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November 24, 1945


JAMA. 1945;129(13):875-876. doi:10.1001/jama.1945.02860470035013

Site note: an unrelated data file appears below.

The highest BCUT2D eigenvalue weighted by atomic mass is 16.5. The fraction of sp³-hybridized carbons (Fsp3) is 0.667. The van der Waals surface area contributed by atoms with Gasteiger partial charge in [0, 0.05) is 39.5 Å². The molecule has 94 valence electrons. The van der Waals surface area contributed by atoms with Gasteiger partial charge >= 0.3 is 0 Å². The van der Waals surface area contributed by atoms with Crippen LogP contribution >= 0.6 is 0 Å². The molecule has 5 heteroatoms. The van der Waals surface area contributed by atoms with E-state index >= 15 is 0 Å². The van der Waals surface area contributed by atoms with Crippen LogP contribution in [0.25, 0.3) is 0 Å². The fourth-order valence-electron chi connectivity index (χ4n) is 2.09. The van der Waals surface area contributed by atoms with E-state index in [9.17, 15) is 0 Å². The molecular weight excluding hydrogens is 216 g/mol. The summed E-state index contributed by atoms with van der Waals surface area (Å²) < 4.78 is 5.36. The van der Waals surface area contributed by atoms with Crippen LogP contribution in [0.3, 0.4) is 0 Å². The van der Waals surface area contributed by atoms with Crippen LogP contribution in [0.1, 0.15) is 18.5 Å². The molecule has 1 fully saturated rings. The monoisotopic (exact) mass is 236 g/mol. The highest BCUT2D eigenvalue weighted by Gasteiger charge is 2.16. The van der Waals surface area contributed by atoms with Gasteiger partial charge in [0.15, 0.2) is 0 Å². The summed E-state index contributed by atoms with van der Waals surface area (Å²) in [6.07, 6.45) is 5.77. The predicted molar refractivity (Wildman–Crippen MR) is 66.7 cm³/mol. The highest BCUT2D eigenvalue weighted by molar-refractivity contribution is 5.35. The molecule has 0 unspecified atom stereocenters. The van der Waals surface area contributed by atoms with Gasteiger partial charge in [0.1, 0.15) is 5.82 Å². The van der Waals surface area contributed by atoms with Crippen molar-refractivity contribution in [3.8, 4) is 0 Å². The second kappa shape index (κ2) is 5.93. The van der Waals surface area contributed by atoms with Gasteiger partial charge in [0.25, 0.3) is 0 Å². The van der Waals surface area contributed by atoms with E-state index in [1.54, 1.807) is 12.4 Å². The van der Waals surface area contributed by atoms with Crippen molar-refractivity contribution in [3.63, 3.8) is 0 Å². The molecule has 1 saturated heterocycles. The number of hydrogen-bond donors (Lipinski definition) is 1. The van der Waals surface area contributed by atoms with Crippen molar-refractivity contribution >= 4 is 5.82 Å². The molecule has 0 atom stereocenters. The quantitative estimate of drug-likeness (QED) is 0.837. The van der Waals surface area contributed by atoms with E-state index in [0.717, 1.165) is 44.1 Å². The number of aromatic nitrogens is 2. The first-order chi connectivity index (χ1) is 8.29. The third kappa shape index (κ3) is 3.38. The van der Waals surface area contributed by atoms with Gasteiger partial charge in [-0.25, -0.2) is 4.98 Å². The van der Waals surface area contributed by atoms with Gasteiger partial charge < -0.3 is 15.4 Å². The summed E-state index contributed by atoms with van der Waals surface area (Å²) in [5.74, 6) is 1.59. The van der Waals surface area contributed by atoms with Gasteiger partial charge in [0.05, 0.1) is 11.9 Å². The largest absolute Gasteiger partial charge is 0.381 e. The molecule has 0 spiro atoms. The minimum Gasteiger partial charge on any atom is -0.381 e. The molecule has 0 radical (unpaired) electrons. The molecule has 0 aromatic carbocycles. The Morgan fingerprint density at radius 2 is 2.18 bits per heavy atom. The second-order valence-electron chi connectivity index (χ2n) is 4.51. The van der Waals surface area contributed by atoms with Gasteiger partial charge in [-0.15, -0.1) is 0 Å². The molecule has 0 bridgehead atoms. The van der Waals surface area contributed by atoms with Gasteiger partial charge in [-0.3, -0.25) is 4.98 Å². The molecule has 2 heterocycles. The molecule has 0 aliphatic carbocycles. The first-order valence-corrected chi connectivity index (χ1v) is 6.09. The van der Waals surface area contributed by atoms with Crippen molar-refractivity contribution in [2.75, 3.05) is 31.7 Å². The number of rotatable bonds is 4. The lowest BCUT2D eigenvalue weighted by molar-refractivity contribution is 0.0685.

Axel Ekbom1 reports a "hitherto virtually unknown disease which, because of its prevalence and the torment it causes in severe cases, is of great practical importance." The symptoms seem to be purely subjective and consist of peculiar paresthesias, a feeling of weakness in the legs and a sensation of cold in the feet. The paresthesias are the most characteristic signs of the disease and are therefore important for the diagnosis. They are experienced over the inner aspect of the legs, sometimes in the thighs but rarely in the feet. The arms may be involved. The patients have difficulty in clearly defining this sensation and refer to it most frequently as "crawling." Characteristically, the sensation develops only when the legs are still, most often after the patient retires for the night. For relief the patients move their legs continually or get up and walk about. Their sleep may be disturbed